I keep on having arguments with nice, idealistic academic Democrats explaining to them that our two-party system only works if there are enough partisans fighting for their parties. Partisanship is competitive and produces winners and losers — the goal is for your party to win. It’s true that as issues work their way through the process, ultimately a lot of compromises are made, and what comes out is seldom exactly what any single individual wanted. But compromise is the endgame. Competition is what makes the system run.
One of these days I’m going to crank out a big theoretical piece about the differences between scholarly research and political action. One is timescale: a scholar can spend five years on a problem if he needs that long to get it right, whereas political players often are working in conditions of extreme uncertainty with a deadline of just a few minutes. Another is misinformation: by and large geologists, for example, do not have to deal with deliberate concealment, deception and dishonesty on the part of their colleagues, whereas people in politics have to think about that all the time. (And Bush is one of the worst ever, but there never was a golden age when this was not true).
And another difference is that everything a politician says, does, and thinks is related to his goal of political victory. Regardless of how idealistic he is, if he doesn’t win he will be unable to accomplish anything at all. As a result, the most-admired political leaders throughout history have all done things which their worshippers would rather not talk about.
When everything a politician says is directed toward his political goal of victory, he is behaving pretty much the same as anyone on any job. He’s making a case. In the same way, a salesman makes the best case for his product, a lawyer makes the best case for his client, a professional sticks up for his profession, schoolteachers advocate for schools, and people who work for Nike say good things about the shoes Nike makes.
Too many Democrats seem to be unwilling to play the actual game of politics. Part of it, I am convinced, is the academic scholar’s disdain for lower forms of human discourse. Part of it is a wrongheaded absolute idealism, tracable to Gandhi and to a misreading of Orwell, which makes it impossible to differentiate between the kinds of partisanship characteristic of Harry Truman and the kinds of partisanship characteristic of Josef Stalin. The outcome is a kind of jellified fairmindedness which leaves its practitioners helpless in the face of deception and misinformation.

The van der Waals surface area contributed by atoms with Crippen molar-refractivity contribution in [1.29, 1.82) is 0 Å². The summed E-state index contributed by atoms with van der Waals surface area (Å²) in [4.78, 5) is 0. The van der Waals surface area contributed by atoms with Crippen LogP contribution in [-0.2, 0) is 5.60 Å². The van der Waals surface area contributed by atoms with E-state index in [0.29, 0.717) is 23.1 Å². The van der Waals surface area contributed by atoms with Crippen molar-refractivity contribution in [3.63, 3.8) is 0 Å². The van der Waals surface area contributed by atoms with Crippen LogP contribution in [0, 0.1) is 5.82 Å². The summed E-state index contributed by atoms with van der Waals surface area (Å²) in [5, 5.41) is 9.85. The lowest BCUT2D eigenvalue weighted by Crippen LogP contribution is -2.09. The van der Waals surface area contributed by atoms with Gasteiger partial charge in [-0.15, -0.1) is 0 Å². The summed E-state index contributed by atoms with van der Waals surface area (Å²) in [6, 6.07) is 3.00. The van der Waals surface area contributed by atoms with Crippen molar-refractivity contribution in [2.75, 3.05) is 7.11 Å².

In the ten days before November 2, we can expect to see some plausible piece of information terribly damaging to Kerry to start popping up everywhere. We should vigorously deny it until Nov. 3 — regardless. It will probably be a lie, but in the context of the campaign it’s an attack and we should bat it down no matter what. We might end up being wrong that way, but that’s infinitely preferable to being wrong in the opposite direction, and letting a big lie give us four more years of George W. Bush.
P.S. Given what I’ve said, what’s the problem with George W. Bush?
Bush is like a salesman with a very bad product. There’s nothing wrong with making a case for your product, but if your product is bad, you have to lie all the time, and that’s what Bush does. And likewise, if you’re lying in order to sell a bad product, you have to sell exclusively to gut-thinking, thoughtless, uncritical people who don’t pay close attention (i.e., suckers), and that’s what Bush is doing too.
I’m exaggerating a bit — Bush’s core constituency includes a certain number of people who want World War Three and want to see the U.S. government bankrupted, and they understand what they’re voting for. But I don’t think that any campaign in American history has ever been so exclusively directed at stupid people and hard-core ideologues.
(The context of this is, of course, the recent controversy about the Killian memos, during which a large number of liberal Democrats were in too much of a hurry to declare that the objections were valid. We should let the Republicans do their own work — it will all come out in the wash eventually. I definitely agree that we shouldn’t put too much weight on these memos. They really aren’t needed to make the case against Dubya’s Guard service, and Dubya’s Guard service is a very small part of the total case against him.
My immediate inspiration was this satire seen in Kos.)